URSUS- Main 2

ADVERTORIAL

Agriculture Investment

Thanks To Climate Change, You May Need To Shell Out More For Beer, Study Finds

Climate change has been blamed for the wild swings in agricultural crop yields, but it could also result in a doomsday scenario for drinkers: Beer, the world’s top-consumed alcoholic beverage by volume, may at some point be out of reach for hundreds of millions of people around the world, according to a new study.

In the study, published Monday in the scientific journal Nature Plants, researchers from the University of California, Irvine and other institutions around the world attempted to study climate change’s impact on crop yields of barley, the main ingredient in beer, by examining “periods of extreme drought and heat.”

“These extreme events may cause substantial decreases in barley yields worldwide,” the study said, adding that average yield losses could range from 3% to 17% depending on the severity of the conditions.

Decreases in the global supply of barley could lead to “proportionally larger decreases” in the barley used to make beer and ultimately lead to “dramatic regional decreases in beer consumption in countries such as Argentina,” the study said.

The researchers also estimated that beer prices could almost triple in countries like Ireland. For instance, a six-pack of beer might cost $20 more for consumers in Ireland in an extreme drought situation, the study said.

School Counselors Help Students Become The Change They Wish To See
Climate change’s impact has been studied on what are considered staple crops, like wheat, rice and soybeans, and some attention has been paid to “luxury” goods such as wine and coffee. Interestingly, though, the impact on beer — which the researchers also considered a “luxury” item, having seen increased global demand amid a rising income level — hasn’t been “carefully evaluated,” the study noted.

A lower yield of barley may have a more dramatic impact on beer in part because the beer industry used only about 17% of global barley production in 2011. The crop is primarily used as livestock feed, which means the use of barley for food commodities is “prioritized over luxuries such as beer during extreme events years,” the study said.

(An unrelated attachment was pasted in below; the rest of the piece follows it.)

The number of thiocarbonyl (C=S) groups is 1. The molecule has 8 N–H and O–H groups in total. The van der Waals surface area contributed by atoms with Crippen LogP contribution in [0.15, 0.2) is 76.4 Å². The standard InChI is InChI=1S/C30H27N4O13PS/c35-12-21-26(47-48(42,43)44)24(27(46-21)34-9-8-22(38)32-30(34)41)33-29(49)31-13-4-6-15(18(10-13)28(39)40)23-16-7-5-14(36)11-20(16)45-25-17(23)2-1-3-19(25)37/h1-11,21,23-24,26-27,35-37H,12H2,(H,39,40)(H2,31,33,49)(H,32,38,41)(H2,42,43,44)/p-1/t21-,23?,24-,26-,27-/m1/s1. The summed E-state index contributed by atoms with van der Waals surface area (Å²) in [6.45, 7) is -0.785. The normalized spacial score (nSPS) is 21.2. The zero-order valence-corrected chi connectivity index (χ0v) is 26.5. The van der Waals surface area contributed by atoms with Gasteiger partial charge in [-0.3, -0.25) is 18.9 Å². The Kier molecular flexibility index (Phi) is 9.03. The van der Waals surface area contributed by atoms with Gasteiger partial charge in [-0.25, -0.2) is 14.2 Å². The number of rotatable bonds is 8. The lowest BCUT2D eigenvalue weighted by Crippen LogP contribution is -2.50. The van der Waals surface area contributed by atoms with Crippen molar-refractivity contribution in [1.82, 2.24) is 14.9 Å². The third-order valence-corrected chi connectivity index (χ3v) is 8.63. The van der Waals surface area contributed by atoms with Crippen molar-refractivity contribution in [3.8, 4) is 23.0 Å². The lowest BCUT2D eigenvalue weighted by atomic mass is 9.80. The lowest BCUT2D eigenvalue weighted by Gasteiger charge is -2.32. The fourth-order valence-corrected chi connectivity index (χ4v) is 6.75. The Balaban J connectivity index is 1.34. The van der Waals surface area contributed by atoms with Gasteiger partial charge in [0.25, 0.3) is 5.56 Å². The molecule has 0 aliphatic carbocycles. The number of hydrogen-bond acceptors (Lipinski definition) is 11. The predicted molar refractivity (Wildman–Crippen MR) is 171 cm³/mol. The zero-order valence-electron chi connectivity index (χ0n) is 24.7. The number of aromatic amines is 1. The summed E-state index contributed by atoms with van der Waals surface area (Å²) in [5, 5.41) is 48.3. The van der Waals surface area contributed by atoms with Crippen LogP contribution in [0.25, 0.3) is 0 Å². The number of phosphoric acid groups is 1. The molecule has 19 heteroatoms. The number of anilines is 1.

“Future drought and heat events will not only lower the total availability of barley for most key countries but will also reduce the share of barley used for beer production,” according to the study.

Countries like Australia and Japan where beer is currently the most expensive aren’t necessarily where “future price shocks will be the greatest,” the study found. Price changes “relate to consumers’ ability and willingness to pay more for beer,” and that means the “largest price increases are concentrated in relatively affluent and historically beer-loving countries” like Ireland.

“Our results show that in the most severe climate events, the supply of beer could decline by about 16% in years when droughts and heat waves strike,” co-author Steven Davis, a University of California, Irvine associate professor of earth system science, said in a statement. “That’s comparable to all beer consumption in the U.S. Future climate and pricing conditions could put beer out of reach for hundreds of millions of people around the world.”


ADVERTORIAL

Open for marketing

Farming Diary

Mar
11

8:00 am 03.11.2019 - 9:00 am 03.13.2019

Mar
12

8:00 am 03.12.2019 - 9:00 am 03.13.2019

Mar
12

8:00 am 03.12.2019 - 9:00 am 03.14.2019

All Africa News: Latest

Feed not found.